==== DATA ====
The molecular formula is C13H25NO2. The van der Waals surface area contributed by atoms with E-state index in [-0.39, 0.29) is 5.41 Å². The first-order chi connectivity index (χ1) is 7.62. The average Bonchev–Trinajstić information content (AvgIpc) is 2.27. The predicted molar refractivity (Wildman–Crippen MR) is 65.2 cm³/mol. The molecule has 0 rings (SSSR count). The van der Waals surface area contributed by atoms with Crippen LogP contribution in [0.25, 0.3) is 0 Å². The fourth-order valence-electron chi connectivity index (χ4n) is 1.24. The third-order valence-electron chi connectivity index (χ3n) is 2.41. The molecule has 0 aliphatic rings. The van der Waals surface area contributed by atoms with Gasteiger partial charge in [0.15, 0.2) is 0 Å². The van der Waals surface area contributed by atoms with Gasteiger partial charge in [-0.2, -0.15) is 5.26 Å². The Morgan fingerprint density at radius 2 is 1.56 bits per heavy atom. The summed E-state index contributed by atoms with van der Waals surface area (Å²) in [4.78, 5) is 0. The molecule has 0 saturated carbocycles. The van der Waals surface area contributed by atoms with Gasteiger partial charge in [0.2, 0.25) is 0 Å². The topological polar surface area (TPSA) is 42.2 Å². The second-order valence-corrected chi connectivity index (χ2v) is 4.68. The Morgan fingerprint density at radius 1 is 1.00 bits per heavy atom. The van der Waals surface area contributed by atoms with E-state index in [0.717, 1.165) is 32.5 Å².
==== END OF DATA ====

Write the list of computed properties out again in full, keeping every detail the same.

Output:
The molecular formula is C13H25NO2. The van der Waals surface area contributed by atoms with E-state index in [-0.39, 0.29) is 5.41 Å². The first-order chi connectivity index (χ1) is 7.62. The average Bonchev–Trinajstić information content (AvgIpc) is 2.27. The predicted molar refractivity (Wildman–Crippen MR) is 65.2 cm³/mol. The molecule has 0 rings (SSSR count). The van der Waals surface area contributed by atoms with Crippen LogP contribution in [0.25, 0.3) is 0 Å². The fourth-order valence-electron chi connectivity index (χ4n) is 1.24. The third-order valence-electron chi connectivity index (χ3n) is 2.41. The molecule has 0 aliphatic rings. The van der Waals surface area contributed by atoms with Gasteiger partial charge in [0.15, 0.2) is 0 Å². The van der Waals surface area contributed by atoms with Gasteiger partial charge in [-0.2, -0.15) is 5.26 Å². The Morgan fingerprint density at radius 2 is 1.56 bits per heavy atom. The summed E-state index contributed by atoms with van der Waals surface area (Å²) in [4.78, 5) is 0. The molecule has 0 saturated carbocycles. The van der Waals surface area contributed by atoms with Gasteiger partial charge in [0.2, 0.25) is 0 Å². The topological polar surface area (TPSA) is 42.2 Å². The second-order valence-corrected chi connectivity index (χ2v) is 4.68. The Morgan fingerprint density at radius 1 is 1.00 bits per heavy atom. The van der Waals surface area contributed by atoms with E-state index in [0.717, 1.165) is 32.5 Å².